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CHAPTER LXXXIVThat Risen Bodies shall be of the same Nature as before

SOME have supposed that in the resurrection our bodies are transformed into spirit, because the Apostle says: There is sown an animal body, there shall rise a spiritual body (1 Cor. xv, 40).10381038The risen bodies are not transformed into spirit, but subjected to the perfect control of the spirit that animates them. Whereas in mortal man the soul can go only as far as the body will go, in the resurrection the body will go as far as the soul will go, to the utmost limits of its spiritual and quasi-angelic capacity. The soul (of the just) will then be delivered from the body of this death (Rom. vii, 24), inasmuch as the body will no longer hold it back and bring it down. And the text, Flesh and blood shall not possess the kingdom of God (1 Cor. xv, 50), has prompted the conjecture that risen bodies shall not have flesh and blood. But this is a manifest error.

1. Our resurrection shall be on the model of the resurrection of Christ, who will reform the body of our humiliation, so that it shall become conformable to the body of his glory (Phil. iii, 21). But Christ after His resurrection had a body that could be felt and handled, as He says: Feel and see, because a spirit hath not flesh and bones as you see me to have (Luke xxiv, 39): in like manner therefore also other risen men.

5. For numerically the same man to rise again, his essential parts must be numerically the same. If then the body of the risen man shall not consist of these muscles and these bones of which it is now composed, the risen man will not be numerically the same.10391039The tissues and organs, it would appear, retain in the resurrection their static entity, but part with many of their dynamic functions. There is still to be seen, I think, at Darlington Station one of Stephenson’s first engines, erected on a pedestal. The parallel is not exact, but suggestive.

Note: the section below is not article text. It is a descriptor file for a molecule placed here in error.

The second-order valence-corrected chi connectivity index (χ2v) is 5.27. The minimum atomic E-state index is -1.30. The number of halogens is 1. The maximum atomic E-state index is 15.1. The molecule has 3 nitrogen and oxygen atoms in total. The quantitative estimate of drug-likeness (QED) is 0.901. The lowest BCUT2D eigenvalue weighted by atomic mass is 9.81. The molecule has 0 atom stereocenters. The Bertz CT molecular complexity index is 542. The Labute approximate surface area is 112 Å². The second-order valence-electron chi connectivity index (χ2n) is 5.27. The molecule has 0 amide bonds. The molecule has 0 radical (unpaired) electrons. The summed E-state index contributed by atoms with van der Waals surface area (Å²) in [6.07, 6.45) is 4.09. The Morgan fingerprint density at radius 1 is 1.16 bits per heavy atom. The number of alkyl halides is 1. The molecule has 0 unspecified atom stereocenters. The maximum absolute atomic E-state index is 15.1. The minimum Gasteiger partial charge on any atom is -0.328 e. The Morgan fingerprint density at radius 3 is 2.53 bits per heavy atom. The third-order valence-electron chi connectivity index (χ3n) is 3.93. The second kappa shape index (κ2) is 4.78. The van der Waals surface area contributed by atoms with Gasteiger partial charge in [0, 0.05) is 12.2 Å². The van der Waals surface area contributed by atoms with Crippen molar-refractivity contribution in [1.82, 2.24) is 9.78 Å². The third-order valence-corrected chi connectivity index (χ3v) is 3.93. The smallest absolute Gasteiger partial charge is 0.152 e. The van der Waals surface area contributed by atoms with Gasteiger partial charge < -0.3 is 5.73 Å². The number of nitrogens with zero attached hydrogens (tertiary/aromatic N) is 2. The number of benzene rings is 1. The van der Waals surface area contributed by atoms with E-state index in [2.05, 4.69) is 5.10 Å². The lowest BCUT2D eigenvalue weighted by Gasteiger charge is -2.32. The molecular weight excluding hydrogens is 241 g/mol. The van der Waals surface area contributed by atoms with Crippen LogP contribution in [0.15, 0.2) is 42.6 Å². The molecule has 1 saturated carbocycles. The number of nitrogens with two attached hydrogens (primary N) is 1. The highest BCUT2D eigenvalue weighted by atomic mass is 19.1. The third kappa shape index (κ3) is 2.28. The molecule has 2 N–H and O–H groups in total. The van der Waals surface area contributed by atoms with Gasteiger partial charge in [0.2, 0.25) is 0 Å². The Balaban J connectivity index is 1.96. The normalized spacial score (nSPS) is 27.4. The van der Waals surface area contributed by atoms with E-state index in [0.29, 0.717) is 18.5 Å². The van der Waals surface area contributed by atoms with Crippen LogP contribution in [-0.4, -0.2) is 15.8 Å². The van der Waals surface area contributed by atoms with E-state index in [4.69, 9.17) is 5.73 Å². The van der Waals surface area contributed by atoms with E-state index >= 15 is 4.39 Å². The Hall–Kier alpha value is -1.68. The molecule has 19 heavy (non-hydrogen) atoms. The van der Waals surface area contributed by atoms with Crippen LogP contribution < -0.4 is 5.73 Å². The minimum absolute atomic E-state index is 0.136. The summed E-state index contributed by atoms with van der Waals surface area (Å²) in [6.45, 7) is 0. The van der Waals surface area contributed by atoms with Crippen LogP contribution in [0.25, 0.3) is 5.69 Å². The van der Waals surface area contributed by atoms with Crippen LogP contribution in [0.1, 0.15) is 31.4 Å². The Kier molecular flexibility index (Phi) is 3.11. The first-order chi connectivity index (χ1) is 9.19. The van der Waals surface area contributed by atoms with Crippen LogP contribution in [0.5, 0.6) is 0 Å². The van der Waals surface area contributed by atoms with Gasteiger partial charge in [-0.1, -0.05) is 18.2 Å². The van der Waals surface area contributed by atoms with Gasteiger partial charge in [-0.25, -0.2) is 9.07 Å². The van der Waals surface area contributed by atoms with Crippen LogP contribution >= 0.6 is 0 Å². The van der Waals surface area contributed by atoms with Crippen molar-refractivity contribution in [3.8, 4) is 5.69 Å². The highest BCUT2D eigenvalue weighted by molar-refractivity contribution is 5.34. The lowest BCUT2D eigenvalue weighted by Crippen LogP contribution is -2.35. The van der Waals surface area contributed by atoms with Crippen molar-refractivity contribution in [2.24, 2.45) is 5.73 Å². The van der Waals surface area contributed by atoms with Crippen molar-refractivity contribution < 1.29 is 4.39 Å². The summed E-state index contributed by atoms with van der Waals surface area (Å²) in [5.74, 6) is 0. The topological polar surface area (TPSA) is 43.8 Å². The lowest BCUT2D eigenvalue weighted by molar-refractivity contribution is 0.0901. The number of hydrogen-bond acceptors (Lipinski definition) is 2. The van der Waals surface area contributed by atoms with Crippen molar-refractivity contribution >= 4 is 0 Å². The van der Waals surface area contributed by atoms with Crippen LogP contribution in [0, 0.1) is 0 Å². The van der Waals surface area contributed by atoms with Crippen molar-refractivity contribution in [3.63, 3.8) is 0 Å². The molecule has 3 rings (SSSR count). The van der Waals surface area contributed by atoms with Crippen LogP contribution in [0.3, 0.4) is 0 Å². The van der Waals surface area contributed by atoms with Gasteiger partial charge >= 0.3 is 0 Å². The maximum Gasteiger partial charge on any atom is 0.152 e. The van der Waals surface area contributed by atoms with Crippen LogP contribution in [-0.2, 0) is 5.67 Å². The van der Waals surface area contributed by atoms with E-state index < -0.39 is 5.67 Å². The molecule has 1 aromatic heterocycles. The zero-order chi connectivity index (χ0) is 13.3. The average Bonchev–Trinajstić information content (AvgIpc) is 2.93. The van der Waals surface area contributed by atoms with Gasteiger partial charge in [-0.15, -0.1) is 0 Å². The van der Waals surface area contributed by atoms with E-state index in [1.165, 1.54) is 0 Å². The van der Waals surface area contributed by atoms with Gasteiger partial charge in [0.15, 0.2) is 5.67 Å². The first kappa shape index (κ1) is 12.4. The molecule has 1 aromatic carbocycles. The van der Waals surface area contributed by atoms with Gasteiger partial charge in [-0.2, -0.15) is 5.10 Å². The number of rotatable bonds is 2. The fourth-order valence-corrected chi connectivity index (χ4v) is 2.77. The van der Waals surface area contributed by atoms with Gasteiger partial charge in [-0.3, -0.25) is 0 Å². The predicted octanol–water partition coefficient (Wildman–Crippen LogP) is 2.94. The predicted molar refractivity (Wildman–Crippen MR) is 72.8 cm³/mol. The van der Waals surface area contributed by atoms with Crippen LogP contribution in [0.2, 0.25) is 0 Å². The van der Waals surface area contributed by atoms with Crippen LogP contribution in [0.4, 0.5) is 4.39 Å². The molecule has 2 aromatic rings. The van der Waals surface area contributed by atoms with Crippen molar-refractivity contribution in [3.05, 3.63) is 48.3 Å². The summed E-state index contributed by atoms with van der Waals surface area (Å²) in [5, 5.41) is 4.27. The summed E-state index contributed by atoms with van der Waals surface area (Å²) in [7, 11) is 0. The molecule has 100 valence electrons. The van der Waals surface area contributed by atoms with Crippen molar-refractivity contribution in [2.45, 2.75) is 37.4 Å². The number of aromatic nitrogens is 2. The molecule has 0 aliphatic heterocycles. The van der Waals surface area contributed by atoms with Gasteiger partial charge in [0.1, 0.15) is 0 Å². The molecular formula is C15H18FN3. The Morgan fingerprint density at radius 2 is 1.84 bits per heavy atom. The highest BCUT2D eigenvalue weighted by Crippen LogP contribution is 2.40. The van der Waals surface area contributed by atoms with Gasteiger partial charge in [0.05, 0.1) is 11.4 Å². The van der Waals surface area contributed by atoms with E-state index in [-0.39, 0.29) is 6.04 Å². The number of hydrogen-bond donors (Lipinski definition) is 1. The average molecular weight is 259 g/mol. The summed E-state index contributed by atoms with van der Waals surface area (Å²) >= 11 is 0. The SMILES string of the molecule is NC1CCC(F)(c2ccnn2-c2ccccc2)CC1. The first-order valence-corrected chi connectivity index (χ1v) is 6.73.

6. The supposition of the body passing into a spirit is altogether impossible: for those things only pass into one another which have some matter in common [cf. Chap. LXIII].

7. If the body passes into a spiritual substance, it must either pass into that spiritual substance which is the soul, or into some other. If into that which is the soul, then in the resurrection there will be nothing in man but soul, and he will be exactly as he was before the resurrection. But if into another spiritual substance, then two spiritual substances will be one in nature, which is impossible, since every spiritual substance subsists by itself.

9. He who rises again must be an animal, if he is to be a man.10401040The risen Saint is an animal, as consisting of body and soul: but he no longer functions as an animal in the processes of organic life: in him those processes have ceased: they are rendered unnecessary by the direct control which the spirit now wields over the flesh. His body is not spirit, but spiritualised. So the human nature of our Lord is not God, but divinised, τεθεοποιημένον as the Fathers say.


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